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Lenticular Cloud | by John C. Murphy
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Lenticular Cloud

Lenticular clouds have been photographed all along the East Coast this evening 06/09/2012. Where stable moist air flows over a mountain or a range of mountains, a series of large-scale standing waves may form on the downwind side. If the temperature at the crest of the wave drops to the dew point, moisture in the air may condense to form lenticular clouds. As the moist air moves back down into the trough of the wave, the cloud may evaporate back into vapor. Under certain conditions, long strings of lenticular clouds can form near the crest of each successive wave, creating a formation known as a "wave cloud." The wave systems cause large vertical air movements and so enough water vapor may condense to produce precipitation. The clouds have been mistaken for UFOs (or "visual cover" for UFOs) because these clouds have a characteristic lens appearance and smooth saucer-like shape. Bright colors (called irisation) are sometimes seen along the edge of lenticular clouds.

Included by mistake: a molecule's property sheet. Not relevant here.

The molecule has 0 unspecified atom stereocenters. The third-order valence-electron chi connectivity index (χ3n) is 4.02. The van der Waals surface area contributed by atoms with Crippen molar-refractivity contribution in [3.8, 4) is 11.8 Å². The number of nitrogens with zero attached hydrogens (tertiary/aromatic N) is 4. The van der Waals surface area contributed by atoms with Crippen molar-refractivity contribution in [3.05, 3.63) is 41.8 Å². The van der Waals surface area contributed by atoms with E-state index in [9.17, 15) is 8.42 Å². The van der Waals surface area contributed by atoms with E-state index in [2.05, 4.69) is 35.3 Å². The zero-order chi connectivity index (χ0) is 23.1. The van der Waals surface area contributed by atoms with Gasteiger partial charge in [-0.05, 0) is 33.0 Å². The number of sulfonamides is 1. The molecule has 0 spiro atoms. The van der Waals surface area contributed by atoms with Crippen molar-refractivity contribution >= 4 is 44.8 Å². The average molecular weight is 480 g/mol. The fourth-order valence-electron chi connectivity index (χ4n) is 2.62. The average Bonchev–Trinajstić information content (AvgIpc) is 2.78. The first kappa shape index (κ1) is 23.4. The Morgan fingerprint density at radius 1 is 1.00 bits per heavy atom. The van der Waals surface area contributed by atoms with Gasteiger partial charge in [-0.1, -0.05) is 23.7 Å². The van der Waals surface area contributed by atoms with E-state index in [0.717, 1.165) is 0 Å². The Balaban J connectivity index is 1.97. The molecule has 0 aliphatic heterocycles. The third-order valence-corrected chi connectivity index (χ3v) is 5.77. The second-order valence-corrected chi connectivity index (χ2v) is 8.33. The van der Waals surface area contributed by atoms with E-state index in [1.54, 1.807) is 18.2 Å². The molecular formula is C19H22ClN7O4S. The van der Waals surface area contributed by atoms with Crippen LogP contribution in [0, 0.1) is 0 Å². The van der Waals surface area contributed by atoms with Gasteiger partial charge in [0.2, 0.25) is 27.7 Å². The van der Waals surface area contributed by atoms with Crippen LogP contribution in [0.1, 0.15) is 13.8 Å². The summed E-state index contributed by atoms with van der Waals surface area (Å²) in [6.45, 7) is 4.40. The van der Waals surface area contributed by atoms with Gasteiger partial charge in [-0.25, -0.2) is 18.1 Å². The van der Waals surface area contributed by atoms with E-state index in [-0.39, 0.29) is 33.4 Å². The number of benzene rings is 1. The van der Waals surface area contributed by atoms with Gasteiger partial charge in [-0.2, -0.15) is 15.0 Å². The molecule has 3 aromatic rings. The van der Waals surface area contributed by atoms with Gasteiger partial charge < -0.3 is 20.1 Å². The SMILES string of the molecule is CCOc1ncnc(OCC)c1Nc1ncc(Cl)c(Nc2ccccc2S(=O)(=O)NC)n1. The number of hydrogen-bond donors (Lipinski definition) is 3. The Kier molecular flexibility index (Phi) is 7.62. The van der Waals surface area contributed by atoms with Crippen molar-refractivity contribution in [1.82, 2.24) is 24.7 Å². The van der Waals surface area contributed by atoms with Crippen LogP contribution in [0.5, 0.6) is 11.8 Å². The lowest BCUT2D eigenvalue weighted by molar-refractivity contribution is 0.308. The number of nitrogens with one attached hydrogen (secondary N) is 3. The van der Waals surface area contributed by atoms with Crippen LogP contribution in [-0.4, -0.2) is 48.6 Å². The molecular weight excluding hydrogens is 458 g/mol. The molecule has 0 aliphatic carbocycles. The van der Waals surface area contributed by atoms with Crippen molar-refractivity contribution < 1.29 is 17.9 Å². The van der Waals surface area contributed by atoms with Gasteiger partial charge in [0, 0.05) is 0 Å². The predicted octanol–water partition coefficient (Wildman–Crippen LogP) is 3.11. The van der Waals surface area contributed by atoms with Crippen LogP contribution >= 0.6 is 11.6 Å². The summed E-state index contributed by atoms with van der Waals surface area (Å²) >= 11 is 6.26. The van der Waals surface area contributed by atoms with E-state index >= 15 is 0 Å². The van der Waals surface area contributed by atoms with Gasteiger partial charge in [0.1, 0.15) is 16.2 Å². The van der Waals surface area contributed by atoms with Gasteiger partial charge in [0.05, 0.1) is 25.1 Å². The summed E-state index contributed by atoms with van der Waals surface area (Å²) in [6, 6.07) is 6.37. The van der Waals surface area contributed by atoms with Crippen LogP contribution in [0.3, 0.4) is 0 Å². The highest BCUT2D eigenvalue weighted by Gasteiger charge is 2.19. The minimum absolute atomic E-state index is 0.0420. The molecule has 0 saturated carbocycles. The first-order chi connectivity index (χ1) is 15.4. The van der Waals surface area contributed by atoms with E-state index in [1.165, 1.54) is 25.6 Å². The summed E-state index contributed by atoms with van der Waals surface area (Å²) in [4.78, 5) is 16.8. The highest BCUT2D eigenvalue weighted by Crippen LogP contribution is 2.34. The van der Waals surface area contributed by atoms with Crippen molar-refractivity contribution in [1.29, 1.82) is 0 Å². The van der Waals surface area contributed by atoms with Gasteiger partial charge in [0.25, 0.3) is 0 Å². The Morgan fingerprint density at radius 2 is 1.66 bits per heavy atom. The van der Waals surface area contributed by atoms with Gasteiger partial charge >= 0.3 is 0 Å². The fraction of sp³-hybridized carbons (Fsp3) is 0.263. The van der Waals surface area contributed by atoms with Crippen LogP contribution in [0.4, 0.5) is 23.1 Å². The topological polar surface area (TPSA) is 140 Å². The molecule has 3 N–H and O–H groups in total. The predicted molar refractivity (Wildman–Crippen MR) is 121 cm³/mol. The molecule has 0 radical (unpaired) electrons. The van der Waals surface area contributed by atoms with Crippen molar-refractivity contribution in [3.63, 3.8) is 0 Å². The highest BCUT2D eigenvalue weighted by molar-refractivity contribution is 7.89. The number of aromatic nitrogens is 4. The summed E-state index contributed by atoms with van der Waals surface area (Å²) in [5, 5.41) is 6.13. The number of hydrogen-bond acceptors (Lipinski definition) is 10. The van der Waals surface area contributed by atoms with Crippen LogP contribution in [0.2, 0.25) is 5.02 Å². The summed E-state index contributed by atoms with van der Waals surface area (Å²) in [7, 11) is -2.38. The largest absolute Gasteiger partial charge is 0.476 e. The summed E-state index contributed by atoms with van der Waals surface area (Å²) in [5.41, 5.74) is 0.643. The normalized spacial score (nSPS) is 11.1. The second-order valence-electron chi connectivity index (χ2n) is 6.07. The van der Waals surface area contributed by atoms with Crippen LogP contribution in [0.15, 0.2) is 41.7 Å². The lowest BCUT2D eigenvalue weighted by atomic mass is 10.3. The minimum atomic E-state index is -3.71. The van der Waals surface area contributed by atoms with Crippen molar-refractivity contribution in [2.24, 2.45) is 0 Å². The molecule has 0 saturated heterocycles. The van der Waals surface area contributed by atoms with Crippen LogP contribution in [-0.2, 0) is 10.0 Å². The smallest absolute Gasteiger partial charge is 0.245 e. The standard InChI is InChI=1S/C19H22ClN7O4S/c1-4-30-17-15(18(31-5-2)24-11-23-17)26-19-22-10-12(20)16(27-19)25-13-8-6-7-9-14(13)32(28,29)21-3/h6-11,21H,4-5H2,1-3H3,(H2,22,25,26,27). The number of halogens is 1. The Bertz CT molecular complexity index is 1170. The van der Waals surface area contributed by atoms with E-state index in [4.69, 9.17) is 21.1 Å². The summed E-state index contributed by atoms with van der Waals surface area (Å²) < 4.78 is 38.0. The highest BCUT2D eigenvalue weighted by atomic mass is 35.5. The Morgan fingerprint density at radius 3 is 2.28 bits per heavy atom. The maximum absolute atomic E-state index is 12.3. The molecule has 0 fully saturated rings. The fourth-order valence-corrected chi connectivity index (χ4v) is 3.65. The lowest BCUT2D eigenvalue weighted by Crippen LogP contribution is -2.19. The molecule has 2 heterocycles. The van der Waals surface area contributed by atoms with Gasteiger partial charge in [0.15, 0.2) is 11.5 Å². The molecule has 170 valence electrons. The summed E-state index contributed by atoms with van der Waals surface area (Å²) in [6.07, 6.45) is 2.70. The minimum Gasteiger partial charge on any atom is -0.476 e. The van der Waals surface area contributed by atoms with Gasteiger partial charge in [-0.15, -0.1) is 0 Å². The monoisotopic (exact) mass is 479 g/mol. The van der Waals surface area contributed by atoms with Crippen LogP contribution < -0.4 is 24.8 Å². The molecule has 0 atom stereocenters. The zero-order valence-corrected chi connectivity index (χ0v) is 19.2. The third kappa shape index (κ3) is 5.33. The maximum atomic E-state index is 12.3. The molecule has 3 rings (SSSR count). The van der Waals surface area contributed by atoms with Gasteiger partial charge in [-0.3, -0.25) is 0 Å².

Camera Canon EOS 60D

Exposure 0.3

Aperture f/6.3

Focal Length 55 mm

ISO Speed 500

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Taken on September 6, 2012